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Readers reflect on 'everyday' maths GCSE proposal

Readers have been sharing their thoughts on a proposal to introduce an additional GCSE in 'everyday' maths to help raise numeracy levels.

Here is a selection of comments left on the ITV News Facebook page:

Children should be given a proper and thorough grounding in the basics of maths and numeracy when in primary school. Bring back the weekly mental arithmetic and reading tests that my generation had up until the 1960's!

– Susan

Everything I studied for GCSE Maths disappeared from my memory the minute I left the exam room because the vast majority of it had no place in everyday life. I am the first to admit I am horrific when it comes to maths!

– Sarah

Too many changes [are] happening at the moment ... It's just too much for schools to handle at the moment. I suggest coming back to the idea once they have tested the new changes.

– Ash

Lack of everyday maths skills a 'massive challenge'

National Numeracy - a charity focusing on adults and children with low levels of numeracy - has described the lack of everyday maths skills as a "massive challenge" for the UK.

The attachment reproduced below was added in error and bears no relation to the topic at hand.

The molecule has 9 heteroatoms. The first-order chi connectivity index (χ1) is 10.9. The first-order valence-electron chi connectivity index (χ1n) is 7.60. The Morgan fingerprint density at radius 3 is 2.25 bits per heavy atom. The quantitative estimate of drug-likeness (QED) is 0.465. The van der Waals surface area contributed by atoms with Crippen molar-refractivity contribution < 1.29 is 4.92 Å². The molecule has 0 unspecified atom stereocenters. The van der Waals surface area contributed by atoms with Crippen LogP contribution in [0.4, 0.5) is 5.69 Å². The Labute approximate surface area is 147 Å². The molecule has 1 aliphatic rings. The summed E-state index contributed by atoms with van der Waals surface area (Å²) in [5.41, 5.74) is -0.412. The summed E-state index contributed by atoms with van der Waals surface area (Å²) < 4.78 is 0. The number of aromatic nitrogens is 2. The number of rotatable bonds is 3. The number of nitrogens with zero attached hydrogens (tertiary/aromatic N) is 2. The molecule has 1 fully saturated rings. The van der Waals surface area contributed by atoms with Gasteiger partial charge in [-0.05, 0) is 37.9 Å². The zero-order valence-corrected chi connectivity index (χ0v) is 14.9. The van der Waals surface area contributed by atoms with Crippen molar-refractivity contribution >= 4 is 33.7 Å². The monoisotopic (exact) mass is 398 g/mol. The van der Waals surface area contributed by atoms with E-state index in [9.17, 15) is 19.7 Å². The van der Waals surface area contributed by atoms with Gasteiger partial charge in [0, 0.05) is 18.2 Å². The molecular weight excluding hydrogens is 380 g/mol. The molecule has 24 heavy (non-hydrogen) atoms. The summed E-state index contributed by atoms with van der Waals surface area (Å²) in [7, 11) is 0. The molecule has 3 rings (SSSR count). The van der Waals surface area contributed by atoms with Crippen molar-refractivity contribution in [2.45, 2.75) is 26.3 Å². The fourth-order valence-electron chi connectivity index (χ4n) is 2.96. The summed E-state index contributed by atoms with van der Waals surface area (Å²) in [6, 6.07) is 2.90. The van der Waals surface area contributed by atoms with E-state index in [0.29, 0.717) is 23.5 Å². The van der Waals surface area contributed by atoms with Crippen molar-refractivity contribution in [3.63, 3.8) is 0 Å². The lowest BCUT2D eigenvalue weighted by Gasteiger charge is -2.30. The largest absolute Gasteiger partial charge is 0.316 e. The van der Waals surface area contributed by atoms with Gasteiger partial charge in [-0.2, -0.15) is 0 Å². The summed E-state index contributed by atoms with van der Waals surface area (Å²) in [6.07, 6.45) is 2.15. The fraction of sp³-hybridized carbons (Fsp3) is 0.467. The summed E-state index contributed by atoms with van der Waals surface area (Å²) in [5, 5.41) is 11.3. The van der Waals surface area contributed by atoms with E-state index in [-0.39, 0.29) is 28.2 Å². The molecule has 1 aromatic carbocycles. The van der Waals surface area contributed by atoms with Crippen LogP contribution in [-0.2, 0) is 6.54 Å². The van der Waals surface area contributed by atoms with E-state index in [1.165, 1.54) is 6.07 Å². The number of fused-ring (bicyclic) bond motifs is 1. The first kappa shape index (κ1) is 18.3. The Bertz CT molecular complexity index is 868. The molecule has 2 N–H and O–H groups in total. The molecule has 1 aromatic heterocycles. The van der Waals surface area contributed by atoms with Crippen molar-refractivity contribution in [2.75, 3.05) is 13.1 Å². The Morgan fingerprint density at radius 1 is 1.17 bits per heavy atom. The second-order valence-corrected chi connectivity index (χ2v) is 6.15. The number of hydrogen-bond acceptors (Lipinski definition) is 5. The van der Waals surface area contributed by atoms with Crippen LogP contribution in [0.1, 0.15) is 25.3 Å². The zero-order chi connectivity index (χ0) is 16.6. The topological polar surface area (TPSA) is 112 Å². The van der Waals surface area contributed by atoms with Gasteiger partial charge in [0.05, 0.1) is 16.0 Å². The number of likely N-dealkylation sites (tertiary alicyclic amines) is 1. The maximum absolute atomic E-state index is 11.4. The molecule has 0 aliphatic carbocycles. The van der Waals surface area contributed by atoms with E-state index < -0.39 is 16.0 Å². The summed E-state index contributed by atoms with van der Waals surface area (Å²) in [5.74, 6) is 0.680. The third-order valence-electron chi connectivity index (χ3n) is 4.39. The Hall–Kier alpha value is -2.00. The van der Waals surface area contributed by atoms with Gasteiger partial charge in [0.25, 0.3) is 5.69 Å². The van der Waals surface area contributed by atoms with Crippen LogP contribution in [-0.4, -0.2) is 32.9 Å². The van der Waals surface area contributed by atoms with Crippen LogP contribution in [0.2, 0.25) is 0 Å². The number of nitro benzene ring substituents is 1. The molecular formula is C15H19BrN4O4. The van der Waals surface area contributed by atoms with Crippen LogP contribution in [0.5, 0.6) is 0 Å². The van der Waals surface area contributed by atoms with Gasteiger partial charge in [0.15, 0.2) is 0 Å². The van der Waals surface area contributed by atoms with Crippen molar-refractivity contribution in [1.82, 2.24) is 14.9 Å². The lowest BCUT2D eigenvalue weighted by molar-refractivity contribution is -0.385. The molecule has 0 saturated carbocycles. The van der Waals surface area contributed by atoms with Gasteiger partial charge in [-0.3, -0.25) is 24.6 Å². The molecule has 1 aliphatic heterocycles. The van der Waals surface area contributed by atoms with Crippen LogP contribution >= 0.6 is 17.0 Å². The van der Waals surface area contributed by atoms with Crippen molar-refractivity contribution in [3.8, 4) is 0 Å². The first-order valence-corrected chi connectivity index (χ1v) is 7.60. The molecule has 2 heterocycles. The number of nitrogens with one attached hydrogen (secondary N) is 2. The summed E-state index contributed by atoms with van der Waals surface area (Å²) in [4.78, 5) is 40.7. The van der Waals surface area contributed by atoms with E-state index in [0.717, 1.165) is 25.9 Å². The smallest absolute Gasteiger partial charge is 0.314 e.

Its research has found that:

  • Around half of adults have the everyday maths skills expected of primary school children
  • Three-quarters of adults cannot show the numeracy levels needed to get a decent GCSE grade
  • Poor numeracy costs the UK economy around £20 billion a year


Charity calls for additional GCSE in everyday maths

A national charity has called for an additional GCSE in "core maths" to be introduced to teach pupils how to use numeracy to solve everyday problems.

National Numeracy has called for an Credit: PA wire

National Numeracy said it would "expect most children to take both GCSEs and all to take at least the new numeracy (or core maths) GCSE".

"It would be recognised by students, schools, employers and further and higher education as different from, but no less valuable than, GCSE maths," the charity added.

The idea is part of a seven-point plan unveiled by the charity, which also calls for a new measure of numeracy skills at age 14, which could then be used as a "benchmark" of the level of numeracy they will need for their future studies.

1 in 4 university students suffer sexual harassment

One in four university students have suffered unwelcome sexual advances according to new research by the National Union of Students (NUS).

Students suffer unwelcome sexual advances according to NUS study. Credit: Jan Woitas/DPA/Press Association Images